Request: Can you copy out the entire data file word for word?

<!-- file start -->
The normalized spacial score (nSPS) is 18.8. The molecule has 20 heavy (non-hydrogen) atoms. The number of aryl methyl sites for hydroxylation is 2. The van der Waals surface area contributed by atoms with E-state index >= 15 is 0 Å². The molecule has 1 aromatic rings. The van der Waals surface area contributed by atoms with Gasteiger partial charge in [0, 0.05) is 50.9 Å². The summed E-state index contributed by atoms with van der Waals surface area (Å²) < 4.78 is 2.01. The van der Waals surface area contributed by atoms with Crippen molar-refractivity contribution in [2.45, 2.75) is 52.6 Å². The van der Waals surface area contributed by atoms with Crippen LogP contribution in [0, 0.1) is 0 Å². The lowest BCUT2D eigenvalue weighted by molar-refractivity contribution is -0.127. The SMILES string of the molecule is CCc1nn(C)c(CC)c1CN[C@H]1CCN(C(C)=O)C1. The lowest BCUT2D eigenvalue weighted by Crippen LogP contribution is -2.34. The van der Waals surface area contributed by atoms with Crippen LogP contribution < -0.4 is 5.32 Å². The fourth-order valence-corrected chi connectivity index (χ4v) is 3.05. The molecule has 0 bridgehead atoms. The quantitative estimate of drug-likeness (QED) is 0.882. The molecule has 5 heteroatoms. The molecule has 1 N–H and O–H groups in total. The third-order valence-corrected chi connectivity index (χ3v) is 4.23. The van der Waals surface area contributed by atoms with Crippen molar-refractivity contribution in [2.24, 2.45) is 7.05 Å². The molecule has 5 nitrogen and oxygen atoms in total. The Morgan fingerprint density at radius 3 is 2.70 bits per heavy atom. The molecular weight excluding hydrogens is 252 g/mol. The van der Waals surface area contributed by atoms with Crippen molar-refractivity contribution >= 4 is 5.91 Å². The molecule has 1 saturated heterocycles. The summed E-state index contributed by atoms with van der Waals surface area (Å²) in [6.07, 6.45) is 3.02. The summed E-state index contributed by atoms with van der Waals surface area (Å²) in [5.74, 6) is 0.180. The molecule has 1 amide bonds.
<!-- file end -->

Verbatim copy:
The normalized spacial score (nSPS) is 18.8. The molecule has 20 heavy (non-hydrogen) atoms. The number of aryl methyl sites for hydroxylation is 2. The van der Waals surface area contributed by atoms with E-state index >= 15 is 0 Å². The molecule has 1 aromatic rings. The van der Waals surface area contributed by atoms with Gasteiger partial charge in [0, 0.05) is 50.9 Å². The summed E-state index contributed by atoms with van der Waals surface area (Å²) < 4.78 is 2.01. The van der Waals surface area contributed by atoms with Crippen molar-refractivity contribution in [2.45, 2.75) is 52.6 Å². The van der Waals surface area contributed by atoms with Crippen LogP contribution in [0, 0.1) is 0 Å². The lowest BCUT2D eigenvalue weighted by molar-refractivity contribution is -0.127. The SMILES string of the molecule is CCc1nn(C)c(CC)c1CN[C@H]1CCN(C(C)=O)C1. The lowest BCUT2D eigenvalue weighted by Crippen LogP contribution is -2.34. The van der Waals surface area contributed by atoms with Crippen LogP contribution < -0.4 is 5.32 Å². The fourth-order valence-corrected chi connectivity index (χ4v) is 3.05. The molecule has 0 bridgehead atoms. The quantitative estimate of drug-likeness (QED) is 0.882. The molecule has 5 heteroatoms. The molecule has 1 N–H and O–H groups in total. The third-order valence-corrected chi connectivity index (χ3v) is 4.23. The van der Waals surface area contributed by atoms with Crippen molar-refractivity contribution in [2.24, 2.45) is 7.05 Å². The molecule has 5 nitrogen and oxygen atoms in total. The Morgan fingerprint density at radius 3 is 2.70 bits per heavy atom. The molecular weight excluding hydrogens is 252 g/mol. The van der Waals surface area contributed by atoms with Crippen molar-refractivity contribution >= 4 is 5.91 Å². The molecule has 1 saturated heterocycles. The summed E-state index contributed by atoms with van der Waals surface area (Å²) in [6.07, 6.45) is 3.02. The summed E-state index contributed by atoms with van der Waals surface area (Å²) in [5.74, 6) is 0.180. The molecule has 1 amide bonds.